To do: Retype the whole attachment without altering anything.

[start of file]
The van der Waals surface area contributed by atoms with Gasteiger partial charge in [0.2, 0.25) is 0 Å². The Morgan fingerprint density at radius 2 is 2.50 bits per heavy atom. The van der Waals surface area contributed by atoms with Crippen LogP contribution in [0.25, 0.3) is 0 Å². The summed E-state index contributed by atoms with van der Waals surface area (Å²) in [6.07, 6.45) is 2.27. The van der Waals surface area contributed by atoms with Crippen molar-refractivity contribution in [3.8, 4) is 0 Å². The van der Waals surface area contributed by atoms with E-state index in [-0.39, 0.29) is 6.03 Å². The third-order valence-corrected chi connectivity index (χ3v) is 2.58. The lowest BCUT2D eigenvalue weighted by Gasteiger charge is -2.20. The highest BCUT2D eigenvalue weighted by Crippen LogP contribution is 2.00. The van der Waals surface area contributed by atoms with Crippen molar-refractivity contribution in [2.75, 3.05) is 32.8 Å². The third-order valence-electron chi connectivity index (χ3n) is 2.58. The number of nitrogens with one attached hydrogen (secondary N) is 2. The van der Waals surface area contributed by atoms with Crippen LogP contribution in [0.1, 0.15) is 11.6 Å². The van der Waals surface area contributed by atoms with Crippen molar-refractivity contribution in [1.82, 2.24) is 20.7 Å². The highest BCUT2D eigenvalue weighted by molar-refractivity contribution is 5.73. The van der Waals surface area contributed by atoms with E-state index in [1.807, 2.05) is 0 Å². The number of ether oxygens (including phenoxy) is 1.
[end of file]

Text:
The van der Waals surface area contributed by atoms with Gasteiger partial charge in [0.2, 0.25) is 0 Å². The Morgan fingerprint density at radius 2 is 2.50 bits per heavy atom. The van der Waals surface area contributed by atoms with Crippen LogP contribution in [0.25, 0.3) is 0 Å². The summed E-state index contributed by atoms with van der Waals surface area (Å²) in [6.07, 6.45) is 2.27. The van der Waals surface area contributed by atoms with Crippen molar-refractivity contribution in [3.8, 4) is 0 Å². The van der Waals surface area contributed by atoms with E-state index in [-0.39, 0.29) is 6.03 Å². The third-order valence-corrected chi connectivity index (χ3v) is 2.58. The lowest BCUT2D eigenvalue weighted by Gasteiger charge is -2.20. The highest BCUT2D eigenvalue weighted by Crippen LogP contribution is 2.00. The van der Waals surface area contributed by atoms with Crippen molar-refractivity contribution in [2.75, 3.05) is 32.8 Å². The third-order valence-electron chi connectivity index (χ3n) is 2.58. The number of nitrogens with one attached hydrogen (secondary N) is 2. The van der Waals surface area contributed by atoms with Crippen LogP contribution in [0.1, 0.15) is 11.6 Å². The van der Waals surface area contributed by atoms with Crippen molar-refractivity contribution in [1.82, 2.24) is 20.7 Å². The highest BCUT2D eigenvalue weighted by molar-refractivity contribution is 5.73. The van der Waals surface area contributed by atoms with E-state index in [1.807, 2.05) is 0 Å². The number of ether oxygens (including phenoxy) is 1.